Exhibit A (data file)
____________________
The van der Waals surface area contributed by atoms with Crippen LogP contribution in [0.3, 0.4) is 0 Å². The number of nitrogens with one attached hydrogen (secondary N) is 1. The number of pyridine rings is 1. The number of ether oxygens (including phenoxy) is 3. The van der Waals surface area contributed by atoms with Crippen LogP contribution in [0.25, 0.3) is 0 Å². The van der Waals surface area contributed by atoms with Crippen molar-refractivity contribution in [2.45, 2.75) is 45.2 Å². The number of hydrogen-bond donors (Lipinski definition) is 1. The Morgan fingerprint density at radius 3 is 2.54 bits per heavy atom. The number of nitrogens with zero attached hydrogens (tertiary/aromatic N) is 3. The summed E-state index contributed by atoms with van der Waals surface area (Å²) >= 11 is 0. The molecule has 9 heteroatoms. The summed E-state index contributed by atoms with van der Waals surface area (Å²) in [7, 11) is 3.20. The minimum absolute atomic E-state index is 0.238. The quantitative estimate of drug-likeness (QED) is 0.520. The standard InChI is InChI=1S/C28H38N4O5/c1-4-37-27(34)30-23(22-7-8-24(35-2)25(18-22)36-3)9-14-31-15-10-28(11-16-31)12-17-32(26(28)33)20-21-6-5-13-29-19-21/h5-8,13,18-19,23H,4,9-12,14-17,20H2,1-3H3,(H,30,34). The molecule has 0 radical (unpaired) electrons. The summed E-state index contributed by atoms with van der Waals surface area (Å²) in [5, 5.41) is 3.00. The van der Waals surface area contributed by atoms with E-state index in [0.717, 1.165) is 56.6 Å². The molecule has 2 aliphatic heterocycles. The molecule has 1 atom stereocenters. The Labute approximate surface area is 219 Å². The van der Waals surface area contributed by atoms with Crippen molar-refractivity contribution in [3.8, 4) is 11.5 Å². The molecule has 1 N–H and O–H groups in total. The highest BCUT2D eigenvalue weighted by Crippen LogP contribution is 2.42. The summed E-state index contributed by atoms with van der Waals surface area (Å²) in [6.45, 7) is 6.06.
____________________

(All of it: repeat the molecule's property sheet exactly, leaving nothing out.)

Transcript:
The van der Waals surface area contributed by atoms with Crippen LogP contribution in [0.3, 0.4) is 0 Å². The number of nitrogens with one attached hydrogen (secondary N) is 1. The number of pyridine rings is 1. The number of ether oxygens (including phenoxy) is 3. The van der Waals surface area contributed by atoms with Crippen LogP contribution in [0.25, 0.3) is 0 Å². The van der Waals surface area contributed by atoms with Crippen molar-refractivity contribution in [2.45, 2.75) is 45.2 Å². The number of hydrogen-bond donors (Lipinski definition) is 1. The Morgan fingerprint density at radius 3 is 2.54 bits per heavy atom. The number of nitrogens with zero attached hydrogens (tertiary/aromatic N) is 3. The summed E-state index contributed by atoms with van der Waals surface area (Å²) >= 11 is 0. The molecule has 9 heteroatoms. The summed E-state index contributed by atoms with van der Waals surface area (Å²) in [7, 11) is 3.20. The minimum absolute atomic E-state index is 0.238. The quantitative estimate of drug-likeness (QED) is 0.520. The standard InChI is InChI=1S/C28H38N4O5/c1-4-37-27(34)30-23(22-7-8-24(35-2)25(18-22)36-3)9-14-31-15-10-28(11-16-31)12-17-32(26(28)33)20-21-6-5-13-29-19-21/h5-8,13,18-19,23H,4,9-12,14-17,20H2,1-3H3,(H,30,34). The molecule has 0 radical (unpaired) electrons. The summed E-state index contributed by atoms with van der Waals surface area (Å²) in [5, 5.41) is 3.00. The van der Waals surface area contributed by atoms with E-state index in [0.717, 1.165) is 56.6 Å². The molecule has 2 aliphatic heterocycles. The molecule has 1 atom stereocenters. The Labute approximate surface area is 219 Å². The van der Waals surface area contributed by atoms with Crippen molar-refractivity contribution in [3.8, 4) is 11.5 Å². The molecule has 1 N–H and O–H groups in total. The highest BCUT2D eigenvalue weighted by Crippen LogP contribution is 2.42. The summed E-state index contributed by atoms with van der Waals surface area (Å²) in [6.45, 7) is 6.06.